SYDNEY -- Australia plans to join Europe in a renewed and binding pledge to reduce emissions under the Kyoto treaty, Climate Change Minister Greg Combet said today before leaving later this month for negotiations in Doha, Qatar.
Australia is also prepared to raise its 2020 target for cutting emissions from 5 percent to as much as 15 percent or 25 should other countries take similar steps, Combet said today at the Carbon Expo in Melbourne. More important than extending Kyoto is reaching a new climate agreement that binds the U.S. and China to emissions reductions, he said.
“While Australia is doing our fair share, we expect the same from others,” he said. “The Kyoto Protocol is not enough on its own. It will cover less than 15 percent of global greenhouse gas emissions and only from developed countries.”
The European Union, overseeing the world’s largest emissions market, and Australia, which agreed to link with the EU system starting in 2015, are increasingly in sync on climate policies. Besides agreeing to an extended commitment to the 1997 Kyoto treaty, the EU and Australia are holding out the possibility of making greater pledges to cut emissions to encourage similar global action. New Zealand said today it won’t renewed its pledge to the Kyoto agreement.
“By signing onto Kyoto as well as linking our emissions trading scheme with the European Union, Australian liable entities will now have access to almost all of the current global carbon market,” Combet said.
Australia’s willingness to increase emissions targets goes back as far as three or four years ago, Combet said. He reiterated the targets today as part of a strategy to encourage China and the U.S. to make good on promises at last year’s climatesummit in Durbin, South Africa, to agree to a treaty by 2015 to start cutting emissions no later than 2020, he said.
Australia’s offer is “not a blank check” and will only take place if other nations act, Combet said. Australia’s 5 percent reduction in greenhouse gases may one day appear small relative to what other nations are pledging, said James Cameron, co-founder of Climate Change Capital in London. Moves by California, China, South Korea and other nations to reduce emissions gives new relevance to Australia’s readiness to consider a higher target, Cameron said.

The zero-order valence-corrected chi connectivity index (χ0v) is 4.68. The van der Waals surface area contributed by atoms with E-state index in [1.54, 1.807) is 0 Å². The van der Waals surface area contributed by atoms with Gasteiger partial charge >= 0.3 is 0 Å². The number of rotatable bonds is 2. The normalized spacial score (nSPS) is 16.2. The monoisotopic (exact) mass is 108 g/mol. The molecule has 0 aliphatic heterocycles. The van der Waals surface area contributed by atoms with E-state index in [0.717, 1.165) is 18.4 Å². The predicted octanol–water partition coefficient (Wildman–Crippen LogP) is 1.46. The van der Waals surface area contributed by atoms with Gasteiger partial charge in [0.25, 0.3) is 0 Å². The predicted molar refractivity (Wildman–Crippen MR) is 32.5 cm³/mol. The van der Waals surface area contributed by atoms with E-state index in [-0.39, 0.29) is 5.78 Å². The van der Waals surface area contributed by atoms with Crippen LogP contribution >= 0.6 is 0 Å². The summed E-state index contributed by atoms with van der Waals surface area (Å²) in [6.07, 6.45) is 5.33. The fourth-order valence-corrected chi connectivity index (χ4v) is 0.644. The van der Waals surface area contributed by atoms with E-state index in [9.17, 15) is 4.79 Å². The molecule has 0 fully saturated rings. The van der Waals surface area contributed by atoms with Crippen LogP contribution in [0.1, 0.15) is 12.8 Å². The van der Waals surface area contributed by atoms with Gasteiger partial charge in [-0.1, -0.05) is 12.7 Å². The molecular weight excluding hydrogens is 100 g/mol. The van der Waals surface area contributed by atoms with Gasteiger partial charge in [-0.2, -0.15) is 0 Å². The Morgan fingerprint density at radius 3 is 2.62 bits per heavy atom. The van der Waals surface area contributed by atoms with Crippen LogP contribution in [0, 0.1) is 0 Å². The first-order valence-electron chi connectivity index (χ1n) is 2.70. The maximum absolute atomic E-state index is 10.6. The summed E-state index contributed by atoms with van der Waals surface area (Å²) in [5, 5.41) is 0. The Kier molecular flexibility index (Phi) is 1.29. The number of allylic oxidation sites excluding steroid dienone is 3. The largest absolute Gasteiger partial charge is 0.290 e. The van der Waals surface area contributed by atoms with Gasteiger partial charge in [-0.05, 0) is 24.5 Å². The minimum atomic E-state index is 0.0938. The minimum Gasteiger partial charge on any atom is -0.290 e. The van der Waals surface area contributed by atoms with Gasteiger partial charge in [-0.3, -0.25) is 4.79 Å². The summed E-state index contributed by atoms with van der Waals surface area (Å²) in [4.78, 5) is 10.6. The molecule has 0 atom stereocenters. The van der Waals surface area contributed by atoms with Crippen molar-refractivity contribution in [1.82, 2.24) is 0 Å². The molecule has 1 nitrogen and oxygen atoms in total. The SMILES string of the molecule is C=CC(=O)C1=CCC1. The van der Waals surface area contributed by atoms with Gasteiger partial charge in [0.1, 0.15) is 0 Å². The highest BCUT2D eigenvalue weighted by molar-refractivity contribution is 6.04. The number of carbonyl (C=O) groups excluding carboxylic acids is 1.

“Now, it’s impossible to argue that there are no international efforts to address climate change,” he said.
Combet defended Australia’s move to begin pricing carbon in July and to start a cap-and-trade system in 2015. About 3 billion people may live in a place using cap and trade either nationwide or in one of its jurisdiction by 2020, he said.
“Paying for pollution is no longer the exception,” Combet said. “It’s a global reality.”
Australia’s opposition party reiterated its objection to the country’s carbon pricing. The law supported by Prime Minister Julia Gillard and enacted by Parliament is a tax on electricity that is too expensive and fails to reduce the nation’s emissions, Greg Hunt, the coalition leader on climate, said today in Melbourne.
Should the coalition win the election scheduled for next year, it will dismantle the system within six months and would consider calling another election if needed, he said.
The coalition supports the target of reducing Australia’s emissions by 5 percent this decade and would commit as much as A$750 million a year to reward entities that demonstrate their climate spending is the most cost-efficient, Hunt said.
Asked if the coalition supports a renewed commitment to Kyoto, Hunt said his party supports international action to address climate change.
Copyright 2012 Bloomberg
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